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Silver Travel Book Club - Book of the Month - August 2019

I love the Derbyshire caves and others nearby, as there is so much variety in them, from Peak Cavern in Castleton, to seeing early paintings on the cave walls with a guide in Cresswell Caves, to finding Blue John stone in the Blue John Caves, and floating along in a boat to see Speedwell Caves and of course Lead Mining has produced more underground caverns to visit in Matlock. I enjoy Macfarlane’s books and would enjoy reading this latest on the underground world.

Some years ago, I went on a voyage to Scooby Sund in East Greenland and the little red ship called the Explorer, we picked two local fishermen and a 11 year boy on route. On getting at a fork of the inlet we cam a cross a large red stone which seemed to be out of place to the rest of the land we could see. There was very thick ice and grey gravel with plenty of bearded seals, belugas and the odd Polar bear always with an ivory gull and fox following him. Apparently this rock is a drop off of the Ayes Rock in Australia, the locals state that is brings good fortune when they go fishing for Arctic char if you can SEE THE ROCK whilst fishing. We all wondered why does this theory exists.

@WendyEades, your story reminds me of seeing the caves in Nerja, Spain. They often have ballets and concerts there in the summer. Sadly we visited too early in the season to see or hear them in action. Gibraltor’s caves were also interesting.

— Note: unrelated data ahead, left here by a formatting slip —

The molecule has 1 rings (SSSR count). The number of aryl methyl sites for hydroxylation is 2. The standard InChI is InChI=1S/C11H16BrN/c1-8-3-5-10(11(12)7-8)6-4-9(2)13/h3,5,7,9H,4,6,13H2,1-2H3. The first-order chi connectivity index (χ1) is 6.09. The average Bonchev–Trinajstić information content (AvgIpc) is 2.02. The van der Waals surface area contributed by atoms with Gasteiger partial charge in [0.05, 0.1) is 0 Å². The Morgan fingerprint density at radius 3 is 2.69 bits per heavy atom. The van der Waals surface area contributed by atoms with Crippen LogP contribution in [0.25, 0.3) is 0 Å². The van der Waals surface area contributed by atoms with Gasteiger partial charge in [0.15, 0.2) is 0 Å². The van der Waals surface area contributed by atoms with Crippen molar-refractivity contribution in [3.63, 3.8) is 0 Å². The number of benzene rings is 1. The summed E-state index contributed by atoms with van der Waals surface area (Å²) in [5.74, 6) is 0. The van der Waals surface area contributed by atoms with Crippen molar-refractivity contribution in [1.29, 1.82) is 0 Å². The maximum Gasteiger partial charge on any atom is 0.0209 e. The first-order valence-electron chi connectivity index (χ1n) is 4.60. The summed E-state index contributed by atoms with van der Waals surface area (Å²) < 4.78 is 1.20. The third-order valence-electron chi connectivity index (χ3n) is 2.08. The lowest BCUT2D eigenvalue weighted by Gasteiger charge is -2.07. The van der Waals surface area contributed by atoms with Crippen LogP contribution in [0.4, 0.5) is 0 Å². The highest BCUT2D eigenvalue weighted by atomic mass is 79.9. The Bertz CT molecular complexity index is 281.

An interesting thing we (an aunt, uncle and I) came upon by accident happened on a drive from Ontario to the Martimes in Canada. One option for our route to Nova Scotia was to take the ferry from Saint John, New Brunswick across the Bay of Fundy over to Digby. At this point my uncle told me he couldn’t swim and he got sea sick so he didn’t want to take the ferry. We ended up driving around the bay to Yarmouth which added three hours to the drive and another night on the road before getting to our destination. As luck would have it, we arrived at the Palliser Motel in Truro just in time to see the Tidal Bore. The motel is right on the Petitcodiac River and we joined the other guests as they lined up with their deck chairs to watch the tide come in and push the river back upstream in a big wave. It was cool to see and something we would have missed if we’d taken the ferry across.

Thanks for all the fabulous comments on your own ‘Underland’ or ‘Overland’ travel stories, to tie in with this month’s Silver Travel Book Club book of the month, ‘Underland: A Deep Time Journey’ by Robert Macfarlane.

@mexicanhat – gracias amigo for taking the time to share that wonderful anecdote from when you visited the tomb of Pacal Votan.

And @Noahsark – yes indeed, Victoria Hislop shone a very bright light on Spinalonga when she wrote The Island, with the TV adaptation making her hugely popular in her beloved Greece. It certainly sounds llike a fascinating place, doesn’t it?

@WendyEades – thanks for letting us know about those caves in Slovenia. And for letting us imagine your choir singing in the Cathedral cave. Magical!

In Underland, Robert Macfarlane takes us on a journey into the worlds beneath our feet. From the ice-blue depths of Greenland’s glaciers, to the underground networks by which trees communicate, from Bronze Age burial chambers to the rock art of remote Arctic sea-caves, this is a deep-time voyage into the planet’s past and future.

What interesting things have you stumbled across on your ‘deep-time voyage’, whether above or below ground? Dig into the crevices of your own travel memories, and let us know.

mexicanhat wrote:

mexicanhat
17:27 05-Aug-19
11

Out of my head in Mexico

I visited the tomb of Pacal Votan, in the Ancient city of Palenque, Chiapas a few years ago now. It was part of a pilgrimage. Pacal, an ancient Mayan king, ruled the city from 615 to 683AD bringing it to great heights.